Global Economy Overview IV • Situation changed in May 2013 when U.S. Federal reserve indicated it might taper its purchase of long-term assets • Asset prices shifted and in emerging economies • Capital rushed out, • Caused credit markets to tighten and • Exchange rates to fall • At a minimum a short-term growth slowdown is nearly certain • The reversals may have longer term adverse effects – although not clear at this point • While China’s output is affected by advanced country economic performance – financial system largely isolated • Capital account less open, foreign currency reserves of $2.5 trillion mean exchange rate is controllable
Global Economy Overview V • Decentralized policy and growing externalities will result in a partial de-globalization • Not a good idea to run persistent current account deficits and become dependent on (temporarily) low-cost foreign capital • Open capital accounts may be replaced by rules-based constraints on financial capital flows • Lesson from crisis – substantial domestic ownership of banking sector is critical because multilateral resolution mechanisms in case of insolvency are largely non-existent • Pattern of accumulating reserves via current account surplus will be more pronounced in order to manage exchange rates • Public purchases of domestic assets to stabilize asset prices net capital flows will become increasingly common. • Successful countries will be those who learn to live with growing policy interdependency without much policy coordination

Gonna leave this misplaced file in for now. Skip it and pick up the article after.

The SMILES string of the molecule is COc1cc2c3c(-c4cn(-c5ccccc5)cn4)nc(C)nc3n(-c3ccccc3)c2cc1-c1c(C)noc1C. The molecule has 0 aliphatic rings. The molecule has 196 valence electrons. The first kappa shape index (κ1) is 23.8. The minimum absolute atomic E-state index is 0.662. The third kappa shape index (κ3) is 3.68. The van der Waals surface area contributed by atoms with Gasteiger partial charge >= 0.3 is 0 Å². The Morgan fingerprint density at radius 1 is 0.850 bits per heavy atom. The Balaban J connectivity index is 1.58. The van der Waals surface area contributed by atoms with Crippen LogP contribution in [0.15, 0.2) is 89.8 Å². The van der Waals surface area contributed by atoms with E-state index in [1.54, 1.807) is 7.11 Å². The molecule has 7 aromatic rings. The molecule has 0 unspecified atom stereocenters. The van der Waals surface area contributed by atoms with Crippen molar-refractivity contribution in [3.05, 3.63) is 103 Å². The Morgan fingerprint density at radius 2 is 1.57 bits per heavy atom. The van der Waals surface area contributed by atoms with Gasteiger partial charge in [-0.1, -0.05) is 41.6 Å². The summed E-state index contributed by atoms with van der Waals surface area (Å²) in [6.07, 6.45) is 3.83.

Today’s Global Themes • Growth Prospects Weak • DMs accelerating from 1.2% -- high debt, austerity • EM GDP decelerating below 5% • Private Sector deleveraging, lack of investment, financial sector undercapitalization • Long period of massive capital inflows into Ems (since 2003) slowing or even partially reversing • Tail Risks Remain (probabilities 10-30%) • Hard Landing in China • Disorderly events in EZ (more likely to be long stagnation) • Military conflict with Iran leading to oil supply shock (low but increasing in 2014 • Geopolitical Risks (North Korea, China-Japan, Egypt, Syria, Iraq